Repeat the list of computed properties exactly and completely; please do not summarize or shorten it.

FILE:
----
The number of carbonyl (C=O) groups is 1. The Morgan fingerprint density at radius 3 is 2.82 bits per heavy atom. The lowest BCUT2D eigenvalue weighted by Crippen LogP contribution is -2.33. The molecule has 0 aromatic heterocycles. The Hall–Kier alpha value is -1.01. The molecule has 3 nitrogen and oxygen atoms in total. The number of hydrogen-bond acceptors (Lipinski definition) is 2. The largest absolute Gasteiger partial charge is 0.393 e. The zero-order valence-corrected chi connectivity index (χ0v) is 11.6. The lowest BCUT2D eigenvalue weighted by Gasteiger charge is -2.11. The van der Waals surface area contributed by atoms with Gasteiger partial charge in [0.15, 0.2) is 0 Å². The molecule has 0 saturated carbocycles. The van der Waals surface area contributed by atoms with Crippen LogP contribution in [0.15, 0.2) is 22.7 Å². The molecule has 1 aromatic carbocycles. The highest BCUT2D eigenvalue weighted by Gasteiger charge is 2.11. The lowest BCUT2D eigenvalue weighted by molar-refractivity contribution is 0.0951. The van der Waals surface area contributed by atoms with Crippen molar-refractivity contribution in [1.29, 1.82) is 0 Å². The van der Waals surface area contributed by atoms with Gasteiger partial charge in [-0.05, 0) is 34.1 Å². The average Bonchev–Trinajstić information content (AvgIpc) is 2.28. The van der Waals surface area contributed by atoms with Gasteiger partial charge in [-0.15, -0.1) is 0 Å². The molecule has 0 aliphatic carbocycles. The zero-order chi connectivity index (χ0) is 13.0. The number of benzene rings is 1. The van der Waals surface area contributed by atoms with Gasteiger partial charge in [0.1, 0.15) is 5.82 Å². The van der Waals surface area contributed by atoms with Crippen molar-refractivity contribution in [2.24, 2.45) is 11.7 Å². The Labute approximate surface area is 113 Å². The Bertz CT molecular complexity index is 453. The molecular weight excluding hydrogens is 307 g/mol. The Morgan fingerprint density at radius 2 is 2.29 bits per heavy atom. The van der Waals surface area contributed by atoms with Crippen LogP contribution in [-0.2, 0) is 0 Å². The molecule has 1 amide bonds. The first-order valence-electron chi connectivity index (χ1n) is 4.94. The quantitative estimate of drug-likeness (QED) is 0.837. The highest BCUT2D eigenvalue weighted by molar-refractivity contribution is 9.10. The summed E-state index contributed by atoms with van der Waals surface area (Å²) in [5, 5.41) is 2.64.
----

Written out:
The number of carbonyl (C=O) groups is 1. The Morgan fingerprint density at radius 3 is 2.82 bits per heavy atom. The lowest BCUT2D eigenvalue weighted by Crippen LogP contribution is -2.33. The molecule has 0 aromatic heterocycles. The Hall–Kier alpha value is -1.01. The molecule has 3 nitrogen and oxygen atoms in total. The number of hydrogen-bond acceptors (Lipinski definition) is 2. The largest absolute Gasteiger partial charge is 0.393 e. The zero-order valence-corrected chi connectivity index (χ0v) is 11.6. The lowest BCUT2D eigenvalue weighted by Gasteiger charge is -2.11. The van der Waals surface area contributed by atoms with Gasteiger partial charge in [0.15, 0.2) is 0 Å². The molecule has 0 saturated carbocycles. The van der Waals surface area contributed by atoms with Crippen LogP contribution in [0.15, 0.2) is 22.7 Å². The molecule has 1 aromatic carbocycles. The highest BCUT2D eigenvalue weighted by Gasteiger charge is 2.11. The lowest BCUT2D eigenvalue weighted by molar-refractivity contribution is 0.0951. The van der Waals surface area contributed by atoms with Crippen molar-refractivity contribution in [1.29, 1.82) is 0 Å². The van der Waals surface area contributed by atoms with Gasteiger partial charge in [-0.05, 0) is 34.1 Å². The average Bonchev–Trinajstić information content (AvgIpc) is 2.28. The van der Waals surface area contributed by atoms with Gasteiger partial charge in [-0.15, -0.1) is 0 Å². The molecule has 0 aliphatic carbocycles. The zero-order chi connectivity index (χ0) is 13.0. The number of benzene rings is 1. The van der Waals surface area contributed by atoms with Gasteiger partial charge in [0.1, 0.15) is 5.82 Å². The van der Waals surface area contributed by atoms with Crippen molar-refractivity contribution in [2.24, 2.45) is 11.7 Å². The Labute approximate surface area is 113 Å². The Bertz CT molecular complexity index is 453. The molecular weight excluding hydrogens is 307 g/mol. The Morgan fingerprint density at radius 2 is 2.29 bits per heavy atom. The van der Waals surface area contributed by atoms with Crippen LogP contribution in [-0.2, 0) is 0 Å². The molecule has 1 amide bonds. The first-order valence-electron chi connectivity index (χ1n) is 4.94. The quantitative estimate of drug-likeness (QED) is 0.837. The highest BCUT2D eigenvalue weighted by molar-refractivity contribution is 9.10. The summed E-state index contributed by atoms with van der Waals surface area (Å²) in [5, 5.41) is 2.64.